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Clarifying Butter

Clarifying Butter

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Manufacturers know how to stretch products to increase profits. One way is to add water. When I was a child, butter was so pure that it was hard-solid when removed from the refrigerator. We couldn’t put it on a ceramic dish because when we tried to cut it, the butter knife would sometimes break through the hard butter and crack the dish, if we were using enough force. Today a knife glides through cold butter fairly easily. This is because butter producers add water. For a while there was so much water whipped into the butter that the government stepped in and told the creameries they couldn't label the product “butter” unless it contained a minimum percentage of butterfat. Today butter is made up of about 80% butterfat, 15% water, and 5% milk solids, salt, and other stuff like hot dog waste products. Okay, that last bit about hot dogs isn't true.

The reasons to clarify butter are many. Pure butterfat has a higher smoke point—it can be heated in a skillet to a higher temperature before it starts to burn. Regular butter burns at a lower temperature because of the milk solids in it. Clarified butter introduces no water into your recipe. By removing the water, salt, and solids, the butter has a better, cleaner flavor, which is good for your recipes.

Most chefs prefer to work with clarified butter and they insist on using unsalted butter when clarifying butter because they believe they can control the salt content of their recipes. As salt is water soluble and not oil soluble, most of the salt is thrown out with the water. You can prove this to yourself. Your tongue has salt receptors (as well as sweet, sour, and bitter receptors). It is therefore easy to taste for salt. Put a little dab of clarified butter in your mouth and test for salt. Very likely you will detect no salt at all. Therefore, feel free to clarify regular butter bought at the store. I buy my butter at the warehouse store in four-pound boxes. When I clarify butter I use one pound of butter.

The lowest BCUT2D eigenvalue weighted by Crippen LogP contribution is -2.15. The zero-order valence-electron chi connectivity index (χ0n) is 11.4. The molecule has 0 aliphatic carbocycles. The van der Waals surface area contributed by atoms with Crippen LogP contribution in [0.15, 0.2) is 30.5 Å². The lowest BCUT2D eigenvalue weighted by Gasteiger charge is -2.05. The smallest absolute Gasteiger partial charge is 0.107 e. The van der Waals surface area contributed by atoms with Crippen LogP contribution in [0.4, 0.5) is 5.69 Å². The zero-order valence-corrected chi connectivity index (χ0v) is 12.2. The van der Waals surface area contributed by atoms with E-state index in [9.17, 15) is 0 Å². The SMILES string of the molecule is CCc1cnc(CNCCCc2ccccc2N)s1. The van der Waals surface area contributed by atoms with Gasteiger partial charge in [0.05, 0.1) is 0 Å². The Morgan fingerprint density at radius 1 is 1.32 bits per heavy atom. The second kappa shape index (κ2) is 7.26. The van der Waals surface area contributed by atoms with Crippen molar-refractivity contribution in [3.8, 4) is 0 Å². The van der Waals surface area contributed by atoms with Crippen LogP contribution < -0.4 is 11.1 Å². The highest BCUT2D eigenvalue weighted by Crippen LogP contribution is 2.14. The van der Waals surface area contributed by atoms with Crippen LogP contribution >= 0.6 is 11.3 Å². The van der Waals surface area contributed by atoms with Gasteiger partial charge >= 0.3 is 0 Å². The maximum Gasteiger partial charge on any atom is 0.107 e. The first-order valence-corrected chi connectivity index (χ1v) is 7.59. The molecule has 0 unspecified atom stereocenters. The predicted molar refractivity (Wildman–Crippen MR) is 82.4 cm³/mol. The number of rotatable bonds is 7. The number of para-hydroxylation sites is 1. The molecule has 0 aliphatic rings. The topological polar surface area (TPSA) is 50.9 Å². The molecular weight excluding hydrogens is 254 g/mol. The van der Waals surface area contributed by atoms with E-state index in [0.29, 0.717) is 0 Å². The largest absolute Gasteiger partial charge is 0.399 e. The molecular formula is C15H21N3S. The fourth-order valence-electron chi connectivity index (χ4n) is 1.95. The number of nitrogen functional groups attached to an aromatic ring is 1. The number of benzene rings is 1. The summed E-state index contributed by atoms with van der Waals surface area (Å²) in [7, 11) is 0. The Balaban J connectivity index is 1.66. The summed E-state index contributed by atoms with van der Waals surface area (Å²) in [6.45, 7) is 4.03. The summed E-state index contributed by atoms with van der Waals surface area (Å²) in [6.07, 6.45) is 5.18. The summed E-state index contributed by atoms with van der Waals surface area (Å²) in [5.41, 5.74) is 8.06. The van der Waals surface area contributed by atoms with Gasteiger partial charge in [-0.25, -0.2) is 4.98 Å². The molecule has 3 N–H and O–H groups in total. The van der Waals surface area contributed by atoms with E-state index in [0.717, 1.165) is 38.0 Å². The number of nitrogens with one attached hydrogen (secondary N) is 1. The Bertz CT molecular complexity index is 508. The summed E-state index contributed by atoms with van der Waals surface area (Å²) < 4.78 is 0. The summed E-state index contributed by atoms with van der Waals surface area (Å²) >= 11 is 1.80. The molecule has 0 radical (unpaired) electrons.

Ghee, by the way, is butterfat that is heated to a higher temperature in the separating process, burning it slightly to give it more flavor. It has a higher smoke point (375°F) and is useful for frying.


One pound of butter, either salted or unsalted


Heat the butter in a small saucepan over a medium-low flame. Foam will develop on the surface as the solid butter melts. Skim off and discard the foam. Continue melting and skimming until all the solid butter has melted. Remove from the heat and allow to cool to a safe temperature—hot to the touch, but not hot enough to burn yourself. Skim off the clear butterfat, leaving behind any water or solids that collect at the bottom of the pan. (I use a basting bulb to suck up the clarified butter and squirt it into a jar.) Store in a jar in the refrigerator for several months.